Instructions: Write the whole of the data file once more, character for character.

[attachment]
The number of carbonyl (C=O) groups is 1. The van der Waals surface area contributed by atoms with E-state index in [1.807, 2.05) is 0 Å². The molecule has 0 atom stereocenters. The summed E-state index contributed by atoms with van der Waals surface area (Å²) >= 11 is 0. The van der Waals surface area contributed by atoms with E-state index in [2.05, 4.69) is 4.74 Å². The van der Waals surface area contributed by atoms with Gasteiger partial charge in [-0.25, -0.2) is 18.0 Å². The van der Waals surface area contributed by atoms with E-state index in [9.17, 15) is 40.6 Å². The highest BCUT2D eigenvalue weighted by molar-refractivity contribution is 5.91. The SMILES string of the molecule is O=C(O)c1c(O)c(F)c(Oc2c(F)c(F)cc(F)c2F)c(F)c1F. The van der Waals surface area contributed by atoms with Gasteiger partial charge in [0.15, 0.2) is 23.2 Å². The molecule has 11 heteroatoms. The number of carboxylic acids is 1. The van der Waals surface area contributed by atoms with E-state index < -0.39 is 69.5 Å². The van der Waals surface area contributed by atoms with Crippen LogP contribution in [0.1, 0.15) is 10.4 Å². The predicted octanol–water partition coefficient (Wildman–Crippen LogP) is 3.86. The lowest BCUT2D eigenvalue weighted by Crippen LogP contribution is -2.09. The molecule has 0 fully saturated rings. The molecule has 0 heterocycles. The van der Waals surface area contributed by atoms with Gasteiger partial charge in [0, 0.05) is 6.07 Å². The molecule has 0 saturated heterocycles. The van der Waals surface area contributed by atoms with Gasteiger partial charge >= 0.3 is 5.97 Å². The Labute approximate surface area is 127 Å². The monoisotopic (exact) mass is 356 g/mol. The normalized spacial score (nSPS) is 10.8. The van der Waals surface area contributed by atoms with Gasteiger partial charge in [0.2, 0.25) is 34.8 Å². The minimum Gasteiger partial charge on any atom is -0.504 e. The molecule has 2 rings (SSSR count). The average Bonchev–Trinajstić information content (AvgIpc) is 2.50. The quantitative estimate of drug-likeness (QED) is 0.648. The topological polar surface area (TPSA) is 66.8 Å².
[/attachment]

The number of carbonyl (C=O) groups is 1. The van der Waals surface area contributed by atoms with E-state index in [1.807, 2.05) is 0 Å². The molecule has 0 atom stereocenters. The summed E-state index contributed by atoms with van der Waals surface area (Å²) >= 11 is 0. The van der Waals surface area contributed by atoms with E-state index in [2.05, 4.69) is 4.74 Å². The van der Waals surface area contributed by atoms with Gasteiger partial charge in [-0.25, -0.2) is 18.0 Å². The van der Waals surface area contributed by atoms with E-state index in [9.17, 15) is 40.6 Å². The highest BCUT2D eigenvalue weighted by molar-refractivity contribution is 5.91. The SMILES string of the molecule is O=C(O)c1c(O)c(F)c(Oc2c(F)c(F)cc(F)c2F)c(F)c1F. The van der Waals surface area contributed by atoms with Gasteiger partial charge in [0.15, 0.2) is 23.2 Å². The molecule has 11 heteroatoms. The number of carboxylic acids is 1. The van der Waals surface area contributed by atoms with E-state index < -0.39 is 69.5 Å². The van der Waals surface area contributed by atoms with Crippen LogP contribution in [0.1, 0.15) is 10.4 Å². The predicted octanol–water partition coefficient (Wildman–Crippen LogP) is 3.86. The lowest BCUT2D eigenvalue weighted by Crippen LogP contribution is -2.09. The molecule has 0 fully saturated rings. The molecule has 0 heterocycles. The van der Waals surface area contributed by atoms with Gasteiger partial charge in [0, 0.05) is 6.07 Å². The molecule has 0 saturated heterocycles. The van der Waals surface area contributed by atoms with Gasteiger partial charge >= 0.3 is 5.97 Å². The Labute approximate surface area is 127 Å². The monoisotopic (exact) mass is 356 g/mol. The normalized spacial score (nSPS) is 10.8. The van der Waals surface area contributed by atoms with Gasteiger partial charge in [0.2, 0.25) is 34.8 Å². The minimum Gasteiger partial charge on any atom is -0.504 e. The molecule has 2 rings (SSSR count). The average Bonchev–Trinajstić information content (AvgIpc) is 2.50. The quantitative estimate of drug-likeness (QED) is 0.648. The topological polar surface area (TPSA) is 66.8 Å².